Asphalt Compaction Factors To Be Aware Of
No other aspect of asphalt installation determines the ultimate performance of the pavement quite like compaction. An insufficiently or unevenly compacted surface will tend to develop problems at a much quicker rate. Whether you work in the paving industry, or are simply a homeowner hoping to learn more, if you would like to know more about asphalt compaction, read on. This article will discuss two critical factors that influence the compaction of asphalt.
Asphalt mixes vary immensely, with different blends each having their own particular strengths and weaknesses. The makeup of a specific mix must be tailored to account for its placement, behavior, intended use, and prevalent weather conditions. Certain mixes contain additives to promote desirable characteristics. That said, all asphalt mixes contain at least two common ingredients: distilled petroleum products and gravel aggregate. Yet even these ingredients may vary, whether in terms of size, proportion, or integration time.
As you can imagine, given all of the various factors involved, not all asphalt mixes will compact with equal ease. Perhaps the single largest factor is the physical dimensions of the aggregate utilized. Dense grade asphalt, which uses a mixture of small, medium, and large aggregate sizes, has a fairly predictable compaction behavior. More difficult to compact are open grade asphalts. These mixes leave out medium aggregate. This gives the resulting pavement a stiffer quality, but also increases the amount of force that must be used to compact it to an adequate degree.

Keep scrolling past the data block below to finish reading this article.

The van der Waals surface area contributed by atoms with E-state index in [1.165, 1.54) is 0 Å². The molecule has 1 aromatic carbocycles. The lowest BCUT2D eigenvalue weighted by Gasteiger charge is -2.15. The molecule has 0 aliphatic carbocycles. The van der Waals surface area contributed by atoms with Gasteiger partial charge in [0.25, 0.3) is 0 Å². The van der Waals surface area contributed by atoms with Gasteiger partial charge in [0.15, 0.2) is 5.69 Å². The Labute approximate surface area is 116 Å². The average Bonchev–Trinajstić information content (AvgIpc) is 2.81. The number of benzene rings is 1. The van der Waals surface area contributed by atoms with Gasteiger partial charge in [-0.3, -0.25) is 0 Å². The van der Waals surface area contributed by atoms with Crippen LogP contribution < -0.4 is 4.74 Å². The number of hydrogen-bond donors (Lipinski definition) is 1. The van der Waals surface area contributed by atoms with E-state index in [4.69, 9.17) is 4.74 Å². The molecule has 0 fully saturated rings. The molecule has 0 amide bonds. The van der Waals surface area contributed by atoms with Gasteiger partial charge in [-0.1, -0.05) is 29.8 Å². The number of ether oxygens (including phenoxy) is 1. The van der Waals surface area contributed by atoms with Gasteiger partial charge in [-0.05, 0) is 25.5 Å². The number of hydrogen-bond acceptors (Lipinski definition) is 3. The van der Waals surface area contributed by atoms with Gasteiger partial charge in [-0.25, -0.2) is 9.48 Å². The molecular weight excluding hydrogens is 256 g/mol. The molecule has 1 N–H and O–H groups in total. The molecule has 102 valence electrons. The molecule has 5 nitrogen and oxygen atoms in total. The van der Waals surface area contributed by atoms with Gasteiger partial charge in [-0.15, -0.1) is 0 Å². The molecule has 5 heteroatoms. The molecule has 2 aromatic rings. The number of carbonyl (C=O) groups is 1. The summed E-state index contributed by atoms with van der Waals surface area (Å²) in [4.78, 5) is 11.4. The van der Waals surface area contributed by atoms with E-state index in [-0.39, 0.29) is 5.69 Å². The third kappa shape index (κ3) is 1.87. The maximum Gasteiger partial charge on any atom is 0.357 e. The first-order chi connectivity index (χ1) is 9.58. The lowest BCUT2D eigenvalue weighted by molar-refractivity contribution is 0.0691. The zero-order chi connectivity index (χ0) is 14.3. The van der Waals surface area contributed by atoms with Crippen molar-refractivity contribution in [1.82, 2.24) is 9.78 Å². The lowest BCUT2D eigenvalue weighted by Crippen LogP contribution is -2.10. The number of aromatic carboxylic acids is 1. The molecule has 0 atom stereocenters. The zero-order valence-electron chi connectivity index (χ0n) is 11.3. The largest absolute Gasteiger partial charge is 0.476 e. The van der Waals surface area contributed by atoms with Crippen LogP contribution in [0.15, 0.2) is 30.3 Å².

The most common type of asphalt where temperature is concerned are so-called hot mixes. Yet cold and warm mixes are increasingly being recognized for certain manufacturing and installation advantages. The temperature of a mix can affect the ease of compaction greatly. It is easy to understand why this is the case when discussing the temperature of the asphalt while it is being poured--hot asphalt will tend to flow more readily--yet manufacturing temperatures can also play a role in compactiblity.
Generally speaking, the higher the manufacturing temperature, the more easy an asphalt mix will be to compact. In other words, the worker in charge of operating the drum roller must know to exert a lighter pressure. Over-compaction can easily lead to the formation of cracks, ruts, and other structural deficiencies. Asphalt manufactured at low temperatures, on the other hand, will need a great amount of roller pressure in order to reach the ideal density, as determined by the engineer associated with the particular paving job.